Drawing A Complete Story – Things I’ve Learned

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Written by Julie Nick

(Originally posted on her website. Re-posted with permission)

If you missed it, I recently published a story I have been working on for the last while. I adapted Edgar Allan Poe’s Silence (A fable), public domain, into sequential format. It’s available to download here (pay what you want). Let me know what you think.

Below are a few things that I’ve learned while drawing my first complete story:

It makes more sense to start with the hardest pages and work my way down to the easier ones. That way, even if I’m behind on work, it’ll be easier to speed through the later ones. Hard could mean a splash page with tons of detail, or a page where I have to draw animals/water/weather, or one with a challenging perspective. You’d think that’d be common sense, but I worked in sequence on this story.

Inking takes me a long time. I’ve gotten more comfortable with it, but still takes me about a day to ink a page with a lot of detail, on top of the day it takes me to draw it. Need to take that into account when setting a deadline. Might start to pencil looser to save on time, and also help with learning to ink better, or as Declan Shalvey put it, drawing with ink.

Editing! I didn’t consider having to clean stuff up or straighten panels after I scanned the pages. Also having to put the artwork on a template in Photoshop so the pages all had the same spacing and it all looked slightly presentable. Would never consider going digital, but I can imagine digital artists don’t have to do this since it’s all set up before they work. This took me about a day.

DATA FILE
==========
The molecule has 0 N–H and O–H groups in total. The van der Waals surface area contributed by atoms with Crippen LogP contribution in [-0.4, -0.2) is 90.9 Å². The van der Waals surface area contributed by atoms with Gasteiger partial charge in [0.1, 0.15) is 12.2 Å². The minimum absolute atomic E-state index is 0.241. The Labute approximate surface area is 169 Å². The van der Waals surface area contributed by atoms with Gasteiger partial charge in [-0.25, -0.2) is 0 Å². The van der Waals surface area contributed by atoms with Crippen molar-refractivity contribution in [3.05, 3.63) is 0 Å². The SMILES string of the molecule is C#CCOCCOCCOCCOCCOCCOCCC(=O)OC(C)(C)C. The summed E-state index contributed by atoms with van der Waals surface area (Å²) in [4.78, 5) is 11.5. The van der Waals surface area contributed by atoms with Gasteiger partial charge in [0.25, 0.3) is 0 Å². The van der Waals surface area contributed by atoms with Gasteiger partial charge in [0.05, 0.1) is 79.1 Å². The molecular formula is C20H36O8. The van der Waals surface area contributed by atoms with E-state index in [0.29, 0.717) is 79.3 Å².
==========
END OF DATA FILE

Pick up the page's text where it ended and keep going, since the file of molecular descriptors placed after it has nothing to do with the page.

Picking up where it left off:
I learned to draw a lot by necessity, like hippos and lightning. Research pays off. But faces and shadows are still hard. Goddamn faces.

I should take more time doing thumbnails. I had a very clear vision from the start of this project, but ended up changing two pages that were originally planned as splash pages. I thought they would make good beats for the story but since I already had 4 splash pages to start with (to immerse the reader into the story), adding 2 more in a 12 page story felt a bit self-indulgent. Also wasn’t happy with my initial layouts for the last 3 pages and ended up reworking them.

– Also, I should definitely ease up on the number of splash pages. They’re impactful, but time-wise they take forever to draw and ink. I know they should be used sparingly but my stupid brain kept seeing them.

A project is a huge investment, I need to be careful about what work I take on. Unfortunately for now, I still need a day job to pay the bills so that leaves very little time for me to work on projects. This story – 12 pages – took me about 4 months to finish because I work a few hours in the evenings and on the weekends that are free. I prioritize working on my art, but also need to have some sort of a social life otherwise I’d go nuts! Would love to be a full-time artist so I could draw 10h a day, but it’ll be another (at least) couple of years before that happens. Also, personal stuff happened and I was out of it for about a month.

Finishing a project is a mixed bag of feelings. Like I said, I’ve been working on this for about 4 months so while it’s great to have it done, it’s definitely strange to have it published for people to download and see. I guess you get used to it. Focusing on the next project helps, so Onwards!